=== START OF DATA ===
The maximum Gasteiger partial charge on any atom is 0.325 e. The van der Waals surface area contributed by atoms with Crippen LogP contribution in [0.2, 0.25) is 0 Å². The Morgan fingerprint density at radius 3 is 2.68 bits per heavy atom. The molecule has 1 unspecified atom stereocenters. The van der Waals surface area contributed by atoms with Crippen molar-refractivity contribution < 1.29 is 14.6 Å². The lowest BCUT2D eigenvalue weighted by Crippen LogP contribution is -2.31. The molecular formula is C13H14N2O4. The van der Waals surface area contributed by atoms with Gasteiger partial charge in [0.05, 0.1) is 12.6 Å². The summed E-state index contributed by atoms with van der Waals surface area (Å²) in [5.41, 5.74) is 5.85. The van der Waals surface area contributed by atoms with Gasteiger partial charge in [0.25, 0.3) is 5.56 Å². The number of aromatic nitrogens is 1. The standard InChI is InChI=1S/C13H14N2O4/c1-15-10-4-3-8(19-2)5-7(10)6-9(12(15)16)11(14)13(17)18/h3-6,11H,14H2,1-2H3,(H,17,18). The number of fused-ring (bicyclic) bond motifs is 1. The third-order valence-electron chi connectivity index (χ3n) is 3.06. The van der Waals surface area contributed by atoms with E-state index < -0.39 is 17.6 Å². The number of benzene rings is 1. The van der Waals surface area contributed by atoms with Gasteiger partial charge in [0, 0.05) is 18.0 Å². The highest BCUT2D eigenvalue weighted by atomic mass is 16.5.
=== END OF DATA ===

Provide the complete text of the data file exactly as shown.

The maximum Gasteiger partial charge on any atom is 0.325 e. The van der Waals surface area contributed by atoms with Crippen LogP contribution in [0.2, 0.25) is 0 Å². The Morgan fingerprint density at radius 3 is 2.68 bits per heavy atom. The molecule has 1 unspecified atom stereocenters. The van der Waals surface area contributed by atoms with Crippen molar-refractivity contribution < 1.29 is 14.6 Å². The lowest BCUT2D eigenvalue weighted by Crippen LogP contribution is -2.31. The molecular formula is C13H14N2O4. The van der Waals surface area contributed by atoms with Gasteiger partial charge in [0.05, 0.1) is 12.6 Å². The summed E-state index contributed by atoms with van der Waals surface area (Å²) in [5.41, 5.74) is 5.85. The van der Waals surface area contributed by atoms with Gasteiger partial charge in [0.25, 0.3) is 5.56 Å². The number of aromatic nitrogens is 1. The standard InChI is InChI=1S/C13H14N2O4/c1-15-10-4-3-8(19-2)5-7(10)6-9(12(15)16)11(14)13(17)18/h3-6,11H,14H2,1-2H3,(H,17,18). The number of fused-ring (bicyclic) bond motifs is 1. The third-order valence-electron chi connectivity index (χ3n) is 3.06. The van der Waals surface area contributed by atoms with E-state index < -0.39 is 17.6 Å². The number of benzene rings is 1. The van der Waals surface area contributed by atoms with Gasteiger partial charge in [0, 0.05) is 18.0 Å². The highest BCUT2D eigenvalue weighted by atomic mass is 16.5.